Slava Jakelic’s presentation on the productive collaborations between religious and secular civil society activists provides a trenchant critique of the attempt by those some call the “Asadians” to inscribe powr, particularly secular power, as the be-all and end-all constitutive characteristic of modernity. Jakelic agrees with Talal Asad (among others) in his historical deconstruction of the terminology of the religious and the secular, but argues that Asad and his followers end up reinscribing the divide by insisting that the secular has taken the upper hand in an oppositional power struggle with the religious. This focus on power, Jakelic further contends, prevents our understanding alternative constructions of religious/secular boundaries, including historically significant religious/secular alliances such as occurred in South Africa’s anti-apartheid struggle and Poland’s Solidarnosc.
Jakelic is a prominent sociologist of secularism and religion, and her work has done much to advance our understanding of and knowledge about secular and religious humanisms and pluralism in collectivist societies and beyond. Her Kroc presentation was no exception to the quality and persuasiveness of her thinking. Both Jakelic’s analysis of the tensions underlying the scholarship on secular power and her employment of world-altering examples of secular/religious collaborations in South Africa and Poland illuminate the promise of challenging the idea that secular and religious categories are inevitably and exclusively problematic. She shows that, in civil society practice, these categories generate both ethics and identities that activists struggle with precisely because they make sense to them. They have decided to accept or reject some aspects of what they understand as the religious or the secular, and they wrestle with others. (In my own work, I call this “popular casuistry.”) Moreover, they clearly identify themselves as actors on one or the other side of the binary. We cannot ignore, in other words, the internalization of these categories in productive ways by these (and presumably other) activists. Recognizing their existence, moreover, and delving into actors’ own conceptual struggles, allows us to emerge from the fray with new possibilities for productive collaboration.
This is rich material. I learned a lot from it and can’t wait to read the ensuing volume. In addition to admiration, however, Jakelic’s talk has prompted two other reactions, which I hope are also productive. First, I differ with her on the role of “power” — in particular, her desire to move “beyond the discourse of power,” and I question whether her activists move beyond it, too. Second, I would ask her to address in more detail the problems and possibilities of fluid boundaries between religious and secular categories and identities.
First, the issue of power. Jakelic’s prescient analysis, in my view, does not move “beyond power” itself, but rather relocates it to a more productive place than being stuck in the historical vacuum of the construction of religion and secularism as descriptive terms (and the consequent victory of the secular over the religious in the inevitable march to modernity). Her secular/religious collaborative exemplars, it seems to me, do not ignore power in two ways. First, their very existence is predicated on the conviction that oppressive power can be replaced with alternatives that incorporate racial, religious and secular egalitarianism and democracy. This is very much about struggle, and struggle is still inherently about power relations. But instead of an ultimately static and reified religious/secular battle, Jakelic’s actors are engaged in high-stakes struggles to transcend the powers that practice and institutionalize violence.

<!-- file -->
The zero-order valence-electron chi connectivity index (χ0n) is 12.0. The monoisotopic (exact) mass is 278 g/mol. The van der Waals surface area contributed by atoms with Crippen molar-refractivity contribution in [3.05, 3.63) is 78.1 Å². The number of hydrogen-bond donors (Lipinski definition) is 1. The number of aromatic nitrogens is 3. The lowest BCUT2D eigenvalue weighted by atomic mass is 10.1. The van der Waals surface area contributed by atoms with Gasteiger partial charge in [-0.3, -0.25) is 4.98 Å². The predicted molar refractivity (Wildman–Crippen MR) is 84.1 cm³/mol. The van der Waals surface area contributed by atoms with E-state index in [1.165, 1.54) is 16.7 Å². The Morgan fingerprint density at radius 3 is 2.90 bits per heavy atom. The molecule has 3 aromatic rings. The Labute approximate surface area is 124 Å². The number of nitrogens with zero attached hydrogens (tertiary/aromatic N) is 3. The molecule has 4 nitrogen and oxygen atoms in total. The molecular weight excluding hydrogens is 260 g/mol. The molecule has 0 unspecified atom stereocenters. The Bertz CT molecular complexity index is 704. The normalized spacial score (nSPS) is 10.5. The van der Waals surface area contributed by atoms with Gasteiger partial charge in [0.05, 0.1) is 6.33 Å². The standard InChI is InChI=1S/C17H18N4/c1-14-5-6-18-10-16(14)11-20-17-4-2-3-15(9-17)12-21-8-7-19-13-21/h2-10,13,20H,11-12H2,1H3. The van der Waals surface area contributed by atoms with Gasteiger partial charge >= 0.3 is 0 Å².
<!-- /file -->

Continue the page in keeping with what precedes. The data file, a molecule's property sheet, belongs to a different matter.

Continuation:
Second, many of the resources that Jakelic’s activists bring to bear on their struggles are founded on their experiences of the “power” of religious and/or secular ethical constructs, and their ability to see past the divide even as they define themselves on one or the other side of it. It is critical to note for those who would blame secularism (or religion) for all of our ills, that it is not this divide that causes the high stakes of these activists’ struggles; instead, deploying religious/secular differences allows them to appreciate the “power” of concepts and practices (spiritual, ethical, material) that they themselves locate on one or the other side, such as the necessity and yet the futility of sacrifice.
I am not saying that the work of Jakelic’s activists is reducible to power alone; rather, I argue that it is impossible to excise power out of their struggles completely. However, by relocating power away from the religious/secular binary, and instead understanding what constructive as well as constitutive role religious/secular differences can play in these movements, Jakelic is providing us with a tremendously important insight. We do not need to remove power from the scene to make that insight work productively.
Second, and more briefly, I ask Jakelic to expand on her critique of the idea that religious/secular categories are fluid, and the implications of that critique for her work. As someone who has frequently written about the fluidity of these categories, I agree with her that both scholars and activists make political decisions when they conceptualize religious/secular categories as either fluid or static (or something in-between). But, it seems to me, it is critical precisely to see when and how actors interpret and re-interpret these boundaries, and to understand that they can evolve and even alter radically. I think that Jakelic’s excellent analysis allows for this kind of approach, but I would like her to say more on the subject and its importance (either way) for peacebuilding.